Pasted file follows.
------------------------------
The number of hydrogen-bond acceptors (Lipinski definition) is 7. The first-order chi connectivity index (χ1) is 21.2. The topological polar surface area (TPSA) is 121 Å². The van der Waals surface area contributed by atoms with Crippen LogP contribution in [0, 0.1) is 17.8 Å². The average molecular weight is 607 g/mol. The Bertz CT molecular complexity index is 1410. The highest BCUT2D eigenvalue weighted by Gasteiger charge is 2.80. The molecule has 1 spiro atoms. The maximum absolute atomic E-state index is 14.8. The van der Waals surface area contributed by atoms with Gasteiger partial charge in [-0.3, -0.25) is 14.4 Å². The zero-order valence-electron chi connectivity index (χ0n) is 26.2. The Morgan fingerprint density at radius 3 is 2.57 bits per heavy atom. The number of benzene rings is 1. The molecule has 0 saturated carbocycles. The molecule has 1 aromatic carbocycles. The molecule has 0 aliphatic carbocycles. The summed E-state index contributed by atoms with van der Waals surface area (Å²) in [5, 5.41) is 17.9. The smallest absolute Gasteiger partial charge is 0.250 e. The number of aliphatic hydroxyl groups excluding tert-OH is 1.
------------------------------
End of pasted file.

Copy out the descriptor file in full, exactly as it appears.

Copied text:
The number of hydrogen-bond acceptors (Lipinski definition) is 7. The first-order chi connectivity index (χ1) is 21.2. The topological polar surface area (TPSA) is 121 Å². The van der Waals surface area contributed by atoms with Crippen LogP contribution in [0, 0.1) is 17.8 Å². The average molecular weight is 607 g/mol. The Bertz CT molecular complexity index is 1410. The highest BCUT2D eigenvalue weighted by Gasteiger charge is 2.80. The molecule has 1 spiro atoms. The maximum absolute atomic E-state index is 14.8. The van der Waals surface area contributed by atoms with Gasteiger partial charge in [-0.3, -0.25) is 14.4 Å². The zero-order valence-electron chi connectivity index (χ0n) is 26.2. The Morgan fingerprint density at radius 3 is 2.57 bits per heavy atom. The number of benzene rings is 1. The molecule has 0 saturated carbocycles. The molecule has 1 aromatic carbocycles. The molecule has 0 aliphatic carbocycles. The summed E-state index contributed by atoms with van der Waals surface area (Å²) in [5, 5.41) is 17.9. The smallest absolute Gasteiger partial charge is 0.250 e. The number of aliphatic hydroxyl groups excluding tert-OH is 1.